Other Sellers on Amazon
+ $3.99 shipping
+ $3.99 shipping
Asimov's New Guide to Science Rev Sub edition by Asimov, Isaac (1984) Hardcover Hardcover – January 1, 1600
Inspire a love of reading with Prime Book Box for Kids
Discover delightful children's books with Prime Book Box, a subscription that delivers new books every 1, 2, or 3 months — new customers receive 15% off your first box. Learn more.
Enter your mobile number or email address below and we'll send you a link to download the free Kindle App. Then you can start reading Kindle books on your smartphone, tablet, or computer - no Kindle device required.
To get the free app, enter your mobile phone number.
Customers who viewed this item also viewed
Customers who bought this item also bought
Top reviews from the United States
There was a problem filtering reviews right now. Please try again later.
Although the book is meticulously organized into sections and has both name and subject indexes, the best way to read it is from cover to cover. There is actually a kind of narrative structure that underpins the whole thing.
The book is divided into the physical sciences and the biological sciences, and the progression in one section mirrors that in the other. The physical sciences section goes from big to small -- from the universe as a whole to the stars, to the solar system, to the earth, and from there to progressively smaller matters: the elements, particles and energy. The biological sciences section goes from small to big -- from organic molecules to cells, to microorganisms, to the body, and then to the species, evolution and the human mind.
Ideas build one upon the other. So, for example, by the time Asimov introduces you to the periodic table in Chapter 6, you're already familiar with X-rays because he discussed them in Chapter 2, when he was talking about radio astronomy. By the time he discusses the chemical structure of organic molecules in Chapter 11, you're already an old hand when it comes to electron transfers because Asimov covered the idea thoroughly in Chapter 6.
Asimov was never shy about his own accomplishments, and he didn't hesitate to cite himself in the book, such as discussing his 1955 insight into the importance of carbon 14 in the human body and his Three Laws of Robotics in the section on artificial intelligence. Throughout, the writing is wonderfully clear and lively.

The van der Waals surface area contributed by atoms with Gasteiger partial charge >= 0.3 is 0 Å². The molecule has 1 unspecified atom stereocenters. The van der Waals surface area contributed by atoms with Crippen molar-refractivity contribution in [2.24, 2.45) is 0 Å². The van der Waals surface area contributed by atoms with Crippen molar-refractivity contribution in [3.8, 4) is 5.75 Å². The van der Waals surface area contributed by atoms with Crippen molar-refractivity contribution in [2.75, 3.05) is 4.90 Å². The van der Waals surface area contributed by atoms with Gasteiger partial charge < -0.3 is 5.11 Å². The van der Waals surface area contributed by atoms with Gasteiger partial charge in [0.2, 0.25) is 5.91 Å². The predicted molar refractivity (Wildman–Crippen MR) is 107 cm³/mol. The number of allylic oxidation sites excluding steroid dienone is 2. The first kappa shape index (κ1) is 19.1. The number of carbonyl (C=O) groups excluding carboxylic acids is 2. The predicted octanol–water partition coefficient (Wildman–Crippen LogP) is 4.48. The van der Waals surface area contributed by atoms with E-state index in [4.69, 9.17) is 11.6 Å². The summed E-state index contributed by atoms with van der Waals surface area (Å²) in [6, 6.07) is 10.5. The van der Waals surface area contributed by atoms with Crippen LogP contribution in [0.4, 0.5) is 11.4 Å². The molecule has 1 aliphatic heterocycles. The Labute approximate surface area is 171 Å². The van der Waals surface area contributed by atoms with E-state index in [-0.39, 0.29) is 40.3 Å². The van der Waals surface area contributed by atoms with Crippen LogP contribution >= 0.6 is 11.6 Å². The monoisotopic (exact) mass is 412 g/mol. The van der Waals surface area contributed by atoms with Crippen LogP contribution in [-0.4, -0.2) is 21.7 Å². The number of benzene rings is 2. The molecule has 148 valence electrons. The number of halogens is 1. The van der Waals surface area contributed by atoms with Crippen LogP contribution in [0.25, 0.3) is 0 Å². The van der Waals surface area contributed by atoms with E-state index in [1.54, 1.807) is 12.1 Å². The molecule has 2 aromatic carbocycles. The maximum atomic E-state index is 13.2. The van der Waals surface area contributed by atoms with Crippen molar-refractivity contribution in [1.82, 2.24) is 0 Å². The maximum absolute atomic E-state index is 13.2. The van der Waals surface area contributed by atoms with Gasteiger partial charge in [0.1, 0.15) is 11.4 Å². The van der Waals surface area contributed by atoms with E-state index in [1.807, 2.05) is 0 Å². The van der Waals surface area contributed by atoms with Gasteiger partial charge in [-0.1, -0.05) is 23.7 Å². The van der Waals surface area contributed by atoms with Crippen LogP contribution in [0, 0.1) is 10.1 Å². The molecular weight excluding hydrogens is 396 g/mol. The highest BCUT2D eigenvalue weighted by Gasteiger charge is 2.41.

A few quibbles. First, it's a 30-year-old book, and so there are some things that scientists have changed their minds about, such as the psychological nature of XYY males. There are also a few typos and errors, and for this, the publishers who failed to fix them after 30 years surely deserve blame. For example, the Chinese-American biochemist Cho Hao Li, who synthesized human-growth hormone in 1970, is listed under the "Cs" in the name index, and not the "Ls" as he should be.
Another problem is that the paperback edition was apparently photocopied from the hardcover. This means that the periodic table, for example, which had shaded the rare earth series to set them apart, is illegible in the paperback, since the shaded sections appear as black bars. (This is a minor problem, since in today's world, any reader can find a periodic table on the Web.)
But what really strikes me is how well the book still holds up after three decades, and I'm not entirely sure that that's a good thing. I think if Asimov were alive today, it would take him fewer than 50 additional pages to cover all the changes since 1984, and this is with a book that's 802 pages without the appendix. If Asimov were to rise from the grave, I can't help but think he'd want to know: "What have you people been doing for the past 30 years?"
This is the most recent edition of a book first published some 50 years ago. This edition is updated through the discoveries of the mid 1980s. If only Asimov were still around! I'd love to read an edition updated for 2013. But you can still get an excellent understanding of how things work in every area of science.
You can also experience the joys of discovery because Asimov doesn't just say "This is how it is" but tells you the story of how we found out how things are.
Top reviews from other countries
Inevitably there are gaps and anything recent (Asimov died in 1992) is missing but this is a trivial complaint. I guarantee that anyone reading this book will learn something interesting.
Scientist are terribly susceptible to pride, rightfully so, but it is difficult for them to remain true to their profession of objectivity and humility (as was Robert Hooke, for example). Isaac Asimov will long remain one of our finest examples of the men of science in the twentieth century.